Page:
No More Importation Of Military Footwear
The Ministry of Defence has placed a ban on the importation of footwear for the Ghana Armed Forces (GAF).
The move is to ensure patronage of footwear manufactured by the Footwear Division Limited of the Defence Industries Holding Company Limited (DIHOC), which is producing shoes for all uniformed security agencies in the country.
The Minister of Defence, Mr Mark Owen Woyongo, announced the decision when he took his turn at the meet-the-press series in Accra yesterday.
In a presentation that touched on equipping the GAF, human resource development, healthcare services, infrastructure, achievements and challenges of the defence ministry since 2012, the minister revealed that the company had a capacity to produce more than 100,000 military boots annually and was already receiving orders from other security services and schools.
Mr Woyongo said the DIHOC was important for the military in its effort to ensure that the military did not depend on the government for everything; adding, “we want to expand the factory to produce not only for Ghana but also to export to other countries in Africa.”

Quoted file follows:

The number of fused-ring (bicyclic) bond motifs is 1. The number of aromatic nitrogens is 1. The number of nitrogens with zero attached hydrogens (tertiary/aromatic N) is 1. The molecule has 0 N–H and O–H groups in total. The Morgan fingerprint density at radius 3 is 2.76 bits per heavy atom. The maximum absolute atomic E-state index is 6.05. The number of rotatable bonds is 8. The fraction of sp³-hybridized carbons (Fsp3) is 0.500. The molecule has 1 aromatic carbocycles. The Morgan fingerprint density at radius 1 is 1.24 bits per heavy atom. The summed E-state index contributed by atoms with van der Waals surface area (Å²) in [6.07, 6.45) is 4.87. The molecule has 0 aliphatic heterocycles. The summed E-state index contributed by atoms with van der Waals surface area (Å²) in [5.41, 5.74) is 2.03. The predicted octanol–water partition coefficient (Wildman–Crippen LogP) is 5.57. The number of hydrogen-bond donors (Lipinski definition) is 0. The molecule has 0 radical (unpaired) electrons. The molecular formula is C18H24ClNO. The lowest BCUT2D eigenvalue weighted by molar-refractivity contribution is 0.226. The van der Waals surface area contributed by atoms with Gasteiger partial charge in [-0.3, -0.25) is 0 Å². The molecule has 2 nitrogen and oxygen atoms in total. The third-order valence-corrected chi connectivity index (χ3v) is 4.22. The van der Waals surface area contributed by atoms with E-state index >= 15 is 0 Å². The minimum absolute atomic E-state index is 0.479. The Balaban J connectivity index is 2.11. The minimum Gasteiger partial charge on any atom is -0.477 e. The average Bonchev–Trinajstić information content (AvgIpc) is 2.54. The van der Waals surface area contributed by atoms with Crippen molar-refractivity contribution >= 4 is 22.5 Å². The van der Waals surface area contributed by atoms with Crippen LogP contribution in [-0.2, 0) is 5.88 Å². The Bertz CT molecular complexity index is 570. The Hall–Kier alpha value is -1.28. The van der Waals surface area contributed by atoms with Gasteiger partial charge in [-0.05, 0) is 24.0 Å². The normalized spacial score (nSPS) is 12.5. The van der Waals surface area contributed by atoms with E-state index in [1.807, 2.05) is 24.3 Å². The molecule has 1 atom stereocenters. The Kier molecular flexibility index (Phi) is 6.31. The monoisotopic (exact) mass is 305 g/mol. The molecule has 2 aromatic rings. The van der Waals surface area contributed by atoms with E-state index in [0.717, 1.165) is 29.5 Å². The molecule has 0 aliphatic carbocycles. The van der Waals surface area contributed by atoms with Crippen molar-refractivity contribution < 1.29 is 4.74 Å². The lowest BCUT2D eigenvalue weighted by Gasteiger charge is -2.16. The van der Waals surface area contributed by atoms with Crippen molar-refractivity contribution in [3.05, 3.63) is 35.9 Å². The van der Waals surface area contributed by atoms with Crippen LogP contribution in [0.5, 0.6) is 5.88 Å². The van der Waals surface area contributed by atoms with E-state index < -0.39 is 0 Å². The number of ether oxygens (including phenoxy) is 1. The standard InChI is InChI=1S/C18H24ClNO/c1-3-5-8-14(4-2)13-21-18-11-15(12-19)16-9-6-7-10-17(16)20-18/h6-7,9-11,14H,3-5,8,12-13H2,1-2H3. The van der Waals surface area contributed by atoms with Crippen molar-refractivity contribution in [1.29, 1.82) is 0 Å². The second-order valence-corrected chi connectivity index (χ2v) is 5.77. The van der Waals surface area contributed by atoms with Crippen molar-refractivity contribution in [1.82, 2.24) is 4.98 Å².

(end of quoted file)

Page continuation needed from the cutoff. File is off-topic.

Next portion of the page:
Other projects being undertaken by the DIHOC include vegetable production to feed the GAF and senior high schools. There are also plans for the factory to partner local entrepreneurs to produce fabrics for the security services and schools.
Touching on health, the minister said President Mahama would cut the sod next Wednesday for the construction of a military hospital in Kumasi to serve the northern sector.
Mr Woyongo said the 37 Military Hospital would be expanded into a 500-bed hospital.
The Ghana Navy in 2012 took delivery of four new patrol ships and two refurbished ex-German boats as part of efforts to boost the naval fleet for fishery controls and the protection of the country’s maritime boundaries.
That, the minister said, had contributed significantly to a number of successes, including the arrests of various foreign ships conducting illegal activities in the country’s territorial waters.
In August last year, a ship, MT Mustard, was arrested on suspicion of involvement in the hijacking of oil products from a tanker off the coast of Gabon. In November, another ship, MV Ayita, was arrested for illegally trafficking narcotic drugs worth GH¢125 million, the minister said.
Answering questions from journalists, Mr Woyongo said the GAF had taken considerable steps to bridge the gap between military-civilian relations.
While admitting that there were a few bad nuts in the military, the defence minister maintained that military officers who took the law into their own hands were dealt with ruthlessly.
“The days when we see soldiers and start running are gone. They were bullies those days. Today, they are professionals,” Mr Woyongo stated.